My experience of The Blanket Exercise

I never thought that the name ‘The blanket exercise’ gave the activity the justice it deserves, although this is how the activity was created and is commonly known. It is originally from the KAIROS, a joint venture by the United Church of Canada as an advocacy for social change.

I’ve been a workshop facilitator for over 15 years, I have facilitated hundreds of very valuable and meaningful lessons to a variety of audiences, but this is definitely a presentation that is very dear to my heart. It is my story, as much as it is all our story.

The blanket exercise is an activity where participants explore the nation-to-nation relationship between Indigenous and non-Indigenous peoples in Canada, and explore a timeline of over 500 years. Blankets arranged on the floor represent land, or ‘Turtle Island’ known by the Indigenous peoples, and each participant plays a part, by stepping into the roles of the First Nations, Inuit and Métis peoples. I added my own touches to the presentation by noting some dates, specific stories and names that participants might relate to. When people leave, they will have a new, deeper understanding of the history, like they haven’t before. The activity really ties together all of the points of things we may have heard about such as the Indian Act, residential schools and the 60’s scoop.

I was moved by the growing interest of Winnipeggers wanting to learn what the indigenous history and reality, really is, and I felt called to step into the role of a knowledge-sharer and put together a workshop called Indigenous Insights Seminar, which includes the activity and much of the knowledge I collected and learned about as an urban, Indigenous adult. We also touch base on the United Nations Declaration on the Rights of Indigenous Peoples, some background on where the ‘Calls to Action’ came from, and I also present an opportunity to learn about some traditions you might see in our region such as the value of ‘passing tobacco’.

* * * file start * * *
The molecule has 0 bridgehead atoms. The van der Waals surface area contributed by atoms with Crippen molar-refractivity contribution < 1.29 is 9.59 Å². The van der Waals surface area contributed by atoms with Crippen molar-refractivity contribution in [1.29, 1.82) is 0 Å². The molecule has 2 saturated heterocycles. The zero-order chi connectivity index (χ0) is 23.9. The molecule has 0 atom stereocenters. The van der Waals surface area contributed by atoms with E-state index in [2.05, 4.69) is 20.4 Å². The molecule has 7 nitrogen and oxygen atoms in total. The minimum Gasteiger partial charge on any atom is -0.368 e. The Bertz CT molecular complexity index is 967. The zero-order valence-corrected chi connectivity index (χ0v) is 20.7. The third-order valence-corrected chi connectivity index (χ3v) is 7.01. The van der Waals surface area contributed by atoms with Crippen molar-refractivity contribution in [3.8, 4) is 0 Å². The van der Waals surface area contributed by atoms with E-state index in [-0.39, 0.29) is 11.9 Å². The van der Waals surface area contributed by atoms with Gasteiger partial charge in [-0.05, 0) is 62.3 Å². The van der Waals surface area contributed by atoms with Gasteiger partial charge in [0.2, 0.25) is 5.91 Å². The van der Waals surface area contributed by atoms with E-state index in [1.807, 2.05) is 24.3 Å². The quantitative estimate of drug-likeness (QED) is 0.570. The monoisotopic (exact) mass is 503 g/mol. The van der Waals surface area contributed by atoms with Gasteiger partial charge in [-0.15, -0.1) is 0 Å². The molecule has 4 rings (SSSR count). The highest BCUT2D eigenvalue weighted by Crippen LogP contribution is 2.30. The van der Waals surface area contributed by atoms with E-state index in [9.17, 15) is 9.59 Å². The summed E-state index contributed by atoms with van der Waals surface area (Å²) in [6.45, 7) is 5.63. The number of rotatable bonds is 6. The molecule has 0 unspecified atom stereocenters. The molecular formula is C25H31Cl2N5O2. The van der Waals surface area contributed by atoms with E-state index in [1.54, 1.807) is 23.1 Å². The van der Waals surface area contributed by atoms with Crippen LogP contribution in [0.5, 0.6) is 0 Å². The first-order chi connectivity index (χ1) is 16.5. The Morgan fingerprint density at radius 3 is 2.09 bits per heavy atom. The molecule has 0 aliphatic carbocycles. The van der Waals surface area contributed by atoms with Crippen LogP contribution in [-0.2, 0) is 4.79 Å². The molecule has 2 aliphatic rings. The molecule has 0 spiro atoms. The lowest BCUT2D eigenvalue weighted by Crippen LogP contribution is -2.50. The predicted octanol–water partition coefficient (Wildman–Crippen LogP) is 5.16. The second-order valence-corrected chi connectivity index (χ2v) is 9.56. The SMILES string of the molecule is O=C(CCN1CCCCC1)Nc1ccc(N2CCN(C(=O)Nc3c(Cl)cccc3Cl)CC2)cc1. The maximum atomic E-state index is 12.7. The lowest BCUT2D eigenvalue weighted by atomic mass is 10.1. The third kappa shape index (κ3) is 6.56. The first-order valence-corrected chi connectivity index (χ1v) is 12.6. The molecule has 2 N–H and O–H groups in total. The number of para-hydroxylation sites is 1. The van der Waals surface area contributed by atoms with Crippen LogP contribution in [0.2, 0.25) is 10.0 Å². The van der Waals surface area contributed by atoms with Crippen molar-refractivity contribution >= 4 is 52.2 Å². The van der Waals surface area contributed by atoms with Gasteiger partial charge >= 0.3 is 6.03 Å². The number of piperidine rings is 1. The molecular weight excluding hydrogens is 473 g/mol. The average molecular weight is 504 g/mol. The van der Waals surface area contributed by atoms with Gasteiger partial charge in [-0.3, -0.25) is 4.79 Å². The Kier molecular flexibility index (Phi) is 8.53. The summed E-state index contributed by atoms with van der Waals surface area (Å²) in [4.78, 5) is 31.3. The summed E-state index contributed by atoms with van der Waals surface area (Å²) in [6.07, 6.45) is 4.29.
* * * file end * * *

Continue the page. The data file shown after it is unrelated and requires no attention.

The recognition of the Truth and Reconciliation Commissions Calls to Action was definitely a driver to sharing this knowledge. I give credit to the leadership that Senator Murray Sinclair in starting the movement to reconciling Canada and we all have a part to play. This is part of my journey.

I was honored to share this presentation with the board of directors and staff at the Winnipeg Chamber and received valuable feedback, click this link. This is my community. I want my children to one day be teaching this workshop and for this knowledge to be shared widely and openly and never be hidden again.

Originally published on Winnipeg Chamber of Commerce website on Feb 14, 2017 by Jessica Dumas

Filed in: Indigenous Rights


Share with your network:Share on Facebook
Tweet about this on Twitter
Email this to someone
Print this page

Related Posts | Show all